By the end of the registration period and licensing of South Korea’s digital currency exchanges on September 24 (October 2), about $ 2.6 billion in the capital of the country’s traders may be at risk.
to the Report CoinDesk, South Korea’s financial transaction reporting law, requires all digital currency exchanges to register with the Financial Services Commission by the end of this month. In order to combat money laundering and carry out the customer authentication process, South Korean exchange offices must be registered by domestic banks and create accounts with their real names for their customers.
The Financial Services Commission has advised exchanges that are unable to meet their legal obligations to notify their customers of a possible closure of their business by September 17 (September 26).
About two-thirds, or 40 of the 60 exchanges operating in South Korea, have not yet registered. Experts say this could be accompanied by the phenomenon of “banking onslaught”. Bank rush occurs when most customers try to withdraw their money for fear of the bank’s inability to pay its debts.
In more severe cases, the reserves of financial institutions have not been able to meet the cost of customer withdrawals. Experts warn that a similar thing could happen to smaller South Korean exchanges.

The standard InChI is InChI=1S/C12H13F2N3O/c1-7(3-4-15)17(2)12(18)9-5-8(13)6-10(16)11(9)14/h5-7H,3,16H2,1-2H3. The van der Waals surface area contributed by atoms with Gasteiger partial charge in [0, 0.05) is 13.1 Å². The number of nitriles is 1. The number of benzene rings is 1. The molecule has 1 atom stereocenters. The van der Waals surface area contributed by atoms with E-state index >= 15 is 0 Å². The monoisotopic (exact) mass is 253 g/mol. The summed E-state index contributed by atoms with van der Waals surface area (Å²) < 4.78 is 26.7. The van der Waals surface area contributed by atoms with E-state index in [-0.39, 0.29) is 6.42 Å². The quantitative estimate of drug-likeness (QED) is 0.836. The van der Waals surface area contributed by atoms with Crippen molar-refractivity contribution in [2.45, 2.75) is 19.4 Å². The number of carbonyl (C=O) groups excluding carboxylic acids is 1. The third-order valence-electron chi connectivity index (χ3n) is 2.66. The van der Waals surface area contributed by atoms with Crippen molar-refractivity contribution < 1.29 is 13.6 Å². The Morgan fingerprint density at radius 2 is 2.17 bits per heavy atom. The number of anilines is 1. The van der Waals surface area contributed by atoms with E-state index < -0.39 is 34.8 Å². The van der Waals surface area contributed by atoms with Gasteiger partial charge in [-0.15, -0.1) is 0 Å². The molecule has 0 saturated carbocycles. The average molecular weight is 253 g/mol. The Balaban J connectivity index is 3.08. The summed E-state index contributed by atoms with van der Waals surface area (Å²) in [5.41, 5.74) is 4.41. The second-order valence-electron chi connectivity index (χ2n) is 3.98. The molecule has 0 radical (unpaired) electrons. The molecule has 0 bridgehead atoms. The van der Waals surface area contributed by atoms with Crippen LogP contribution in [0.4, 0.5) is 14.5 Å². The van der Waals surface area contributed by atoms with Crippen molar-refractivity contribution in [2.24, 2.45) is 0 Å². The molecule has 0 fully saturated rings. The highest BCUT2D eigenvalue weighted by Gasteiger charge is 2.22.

“Lee Chul yi, chairman of Foblgate, a medium-sized exchange, said:
As the deadline approaches, a situation similar to a bank attack is expected to occur, as investors will not be able to [برخی از] Cash your pennies listed only in small exchanges. Investors will suddenly realize that they have lost their assets. I would be surprised if legislators could manage the side effects of this measure.
The Financial Times reports that data show that approximately 90% of South Korea’s digital currency transactions are made using Altcoins. Some of them are known as Kimchi coins. Kimchi Quinn refers to tokens offered by Korean companies.
According to estimates by Kim Hyoung joong, director of the Digital Currency Research Center at the University of South Korea, the move is expected to kill about 42 Korean lawmakers.
Because Cho Yeon Haeng, president of the Federation of Financial Services Consumers in South Korea, has said that investors are expected to suffer huge losses by stopping trading and freezing assets. He says it is unlikely that many smaller exchanges will be able to protect their customers as they await forced closures.
Bitfront, a subsidiary of Japan-based technology giant LINE, is expected to stop providing services to Korean-speaking customers and paying with South Korean credit cards on Tuesday, as it seeks to appease lawmakers and cut ties. It is with South Korea.
Last month, Bainance Exchange removed trading currencies and ounce-based payment options (South Korean currency) from its platform in order to comply with its domestic laws.